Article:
TORONTO — Hydro One says electricity rates for some seasonal cottagers could jump by nearly $1,000 a year if Ontario’s energy watchdog makes good on a plan to eliminate a customer class geared to them.
The utility says the Ontario Energy Board — which regulates the sector — has asked it to cut a seasonal customer category that applies specifically to cottagers
The company says it opposes the change and that it would mean over half of its customers — 84,000 cottagers — would see their rates jump.
Hydro One says the OEB has ordered it to mitigate the impact of any potential change larger than 10 per cent a year, which means incremental increases would be brought in until a customer is paying the new rate.
The OEB says the seasonal class isn’t working because all users in it aren’t paying their fair share.
Hydro One says the OEB proposal would result in moving cottagers to other rate classes. It filed a report last month with the energy watchdog that said the impact of the change would outweigh the benefits.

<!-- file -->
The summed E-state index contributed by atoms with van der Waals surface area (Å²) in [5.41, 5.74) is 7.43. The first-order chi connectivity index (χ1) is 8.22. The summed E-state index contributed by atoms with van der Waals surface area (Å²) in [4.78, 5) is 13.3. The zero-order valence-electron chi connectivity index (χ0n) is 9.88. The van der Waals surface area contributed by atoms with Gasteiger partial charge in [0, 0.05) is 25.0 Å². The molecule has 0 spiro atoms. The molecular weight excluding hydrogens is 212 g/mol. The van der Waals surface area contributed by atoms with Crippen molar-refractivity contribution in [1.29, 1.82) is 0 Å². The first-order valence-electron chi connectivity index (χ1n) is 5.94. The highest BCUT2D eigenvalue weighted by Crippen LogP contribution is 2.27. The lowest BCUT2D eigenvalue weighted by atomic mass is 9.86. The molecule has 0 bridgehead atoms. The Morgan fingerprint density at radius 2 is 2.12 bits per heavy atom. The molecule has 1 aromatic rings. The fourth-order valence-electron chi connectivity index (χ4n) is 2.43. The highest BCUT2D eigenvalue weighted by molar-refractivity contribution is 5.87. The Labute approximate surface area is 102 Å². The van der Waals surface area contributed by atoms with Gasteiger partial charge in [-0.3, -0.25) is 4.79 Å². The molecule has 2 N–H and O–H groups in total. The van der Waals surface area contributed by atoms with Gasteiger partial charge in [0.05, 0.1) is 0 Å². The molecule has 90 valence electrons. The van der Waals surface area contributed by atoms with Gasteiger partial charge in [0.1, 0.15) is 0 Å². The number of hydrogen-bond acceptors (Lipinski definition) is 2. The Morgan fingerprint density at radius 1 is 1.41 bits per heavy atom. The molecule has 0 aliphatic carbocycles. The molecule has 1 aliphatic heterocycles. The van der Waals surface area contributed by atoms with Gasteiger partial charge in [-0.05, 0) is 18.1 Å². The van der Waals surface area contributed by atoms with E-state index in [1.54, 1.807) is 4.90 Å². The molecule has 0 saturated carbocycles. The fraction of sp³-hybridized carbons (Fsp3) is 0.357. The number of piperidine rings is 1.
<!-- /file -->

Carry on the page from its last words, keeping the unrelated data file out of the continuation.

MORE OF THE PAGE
“The elimination of the seasonal class … results in only a small benefit for some seasonal customers at the expense of large negative impacts for other seasonal customers,” the report says.
Hydro One says moving seasonal customers to a residential class would result in an increase of $68 a month for 78,000 customers, and a reduction of $7 a month for roughly 70,000 customers.
The company says while the rate impacts would be capped at 10 per cent as ordered by the OEB, the gradual increases would need to be in place for a decade to ease customers into the new rates.
The OEB has not made a final decision on the plan and Hydro One says it will require time to notify its customers regardless of the outcome.
“We intend to continue advocating on the behalf of our customers and keeping them informed throughout this process,” the company says in a statement on its website.
Shawn Jeffords, The Canadian Press